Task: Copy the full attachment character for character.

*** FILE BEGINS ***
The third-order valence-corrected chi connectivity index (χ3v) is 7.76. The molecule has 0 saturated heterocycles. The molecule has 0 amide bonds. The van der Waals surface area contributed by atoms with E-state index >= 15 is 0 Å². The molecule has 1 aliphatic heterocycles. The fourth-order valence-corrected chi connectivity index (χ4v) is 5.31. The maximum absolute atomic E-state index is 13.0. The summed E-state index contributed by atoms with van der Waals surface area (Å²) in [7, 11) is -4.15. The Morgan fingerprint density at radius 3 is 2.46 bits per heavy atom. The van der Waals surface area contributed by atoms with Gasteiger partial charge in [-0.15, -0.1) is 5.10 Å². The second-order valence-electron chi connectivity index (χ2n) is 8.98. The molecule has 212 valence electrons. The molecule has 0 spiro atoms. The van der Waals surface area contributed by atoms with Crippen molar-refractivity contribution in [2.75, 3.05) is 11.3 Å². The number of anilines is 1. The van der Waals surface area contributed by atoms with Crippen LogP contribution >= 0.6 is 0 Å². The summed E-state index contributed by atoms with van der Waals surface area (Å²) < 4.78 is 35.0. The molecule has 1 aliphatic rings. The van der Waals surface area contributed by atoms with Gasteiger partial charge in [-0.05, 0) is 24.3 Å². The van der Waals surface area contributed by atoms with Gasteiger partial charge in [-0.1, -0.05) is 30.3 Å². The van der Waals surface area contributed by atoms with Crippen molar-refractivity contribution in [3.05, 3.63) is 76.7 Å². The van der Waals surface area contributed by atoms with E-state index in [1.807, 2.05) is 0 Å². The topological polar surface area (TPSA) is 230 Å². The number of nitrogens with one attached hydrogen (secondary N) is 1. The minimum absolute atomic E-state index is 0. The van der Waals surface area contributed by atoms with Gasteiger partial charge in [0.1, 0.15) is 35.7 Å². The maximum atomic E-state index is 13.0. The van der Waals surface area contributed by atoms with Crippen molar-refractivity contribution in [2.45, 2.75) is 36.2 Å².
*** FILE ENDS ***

The third-order valence-corrected chi connectivity index (χ3v) is 7.76. The molecule has 0 saturated heterocycles. The molecule has 0 amide bonds. The van der Waals surface area contributed by atoms with E-state index >= 15 is 0 Å². The molecule has 1 aliphatic heterocycles. The fourth-order valence-corrected chi connectivity index (χ4v) is 5.31. The maximum absolute atomic E-state index is 13.0. The summed E-state index contributed by atoms with van der Waals surface area (Å²) in [7, 11) is -4.15. The Morgan fingerprint density at radius 3 is 2.46 bits per heavy atom. The van der Waals surface area contributed by atoms with Gasteiger partial charge in [-0.15, -0.1) is 5.10 Å². The second-order valence-electron chi connectivity index (χ2n) is 8.98. The molecule has 212 valence electrons. The molecule has 0 spiro atoms. The van der Waals surface area contributed by atoms with Crippen molar-refractivity contribution in [2.75, 3.05) is 11.3 Å². The number of anilines is 1. The van der Waals surface area contributed by atoms with Crippen LogP contribution >= 0.6 is 0 Å². The summed E-state index contributed by atoms with van der Waals surface area (Å²) < 4.78 is 35.0. The molecule has 1 aliphatic rings. The van der Waals surface area contributed by atoms with Gasteiger partial charge in [-0.05, 0) is 24.3 Å². The van der Waals surface area contributed by atoms with Gasteiger partial charge in [-0.1, -0.05) is 30.3 Å². The van der Waals surface area contributed by atoms with Crippen molar-refractivity contribution in [3.05, 3.63) is 76.7 Å². The van der Waals surface area contributed by atoms with E-state index in [1.807, 2.05) is 0 Å². The topological polar surface area (TPSA) is 230 Å². The number of nitrogens with one attached hydrogen (secondary N) is 1. The minimum absolute atomic E-state index is 0. The van der Waals surface area contributed by atoms with Gasteiger partial charge in [0.1, 0.15) is 35.7 Å². The maximum atomic E-state index is 13.0. The van der Waals surface area contributed by atoms with Crippen molar-refractivity contribution in [2.45, 2.75) is 36.2 Å².